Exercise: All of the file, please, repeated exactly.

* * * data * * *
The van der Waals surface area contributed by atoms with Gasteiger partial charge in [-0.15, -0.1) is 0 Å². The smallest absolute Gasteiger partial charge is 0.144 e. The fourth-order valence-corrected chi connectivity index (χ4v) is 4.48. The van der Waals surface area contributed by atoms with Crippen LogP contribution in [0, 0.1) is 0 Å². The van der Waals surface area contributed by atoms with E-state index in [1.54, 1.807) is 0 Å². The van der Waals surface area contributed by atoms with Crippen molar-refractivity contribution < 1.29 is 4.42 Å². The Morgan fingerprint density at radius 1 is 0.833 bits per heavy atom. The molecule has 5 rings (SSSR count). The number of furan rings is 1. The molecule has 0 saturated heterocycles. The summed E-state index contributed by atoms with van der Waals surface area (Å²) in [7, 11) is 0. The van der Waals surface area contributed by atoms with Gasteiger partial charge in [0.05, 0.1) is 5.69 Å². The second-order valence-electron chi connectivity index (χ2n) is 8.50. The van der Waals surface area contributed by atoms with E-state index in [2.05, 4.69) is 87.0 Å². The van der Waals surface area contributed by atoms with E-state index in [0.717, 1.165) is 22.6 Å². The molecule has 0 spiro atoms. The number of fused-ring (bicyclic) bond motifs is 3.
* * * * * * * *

The van der Waals surface area contributed by atoms with Gasteiger partial charge in [-0.15, -0.1) is 0 Å². The smallest absolute Gasteiger partial charge is 0.144 e. The fourth-order valence-corrected chi connectivity index (χ4v) is 4.48. The van der Waals surface area contributed by atoms with Crippen LogP contribution in [0, 0.1) is 0 Å². The van der Waals surface area contributed by atoms with E-state index in [1.54, 1.807) is 0 Å². The van der Waals surface area contributed by atoms with Crippen molar-refractivity contribution < 1.29 is 4.42 Å². The Morgan fingerprint density at radius 1 is 0.833 bits per heavy atom. The molecule has 5 rings (SSSR count). The number of furan rings is 1. The molecule has 0 saturated heterocycles. The summed E-state index contributed by atoms with van der Waals surface area (Å²) in [7, 11) is 0. The van der Waals surface area contributed by atoms with Gasteiger partial charge in [0.05, 0.1) is 5.69 Å². The second-order valence-electron chi connectivity index (χ2n) is 8.50. The van der Waals surface area contributed by atoms with E-state index in [2.05, 4.69) is 87.0 Å². The van der Waals surface area contributed by atoms with E-state index in [0.717, 1.165) is 22.6 Å². The molecule has 0 spiro atoms. The number of fused-ring (bicyclic) bond motifs is 3.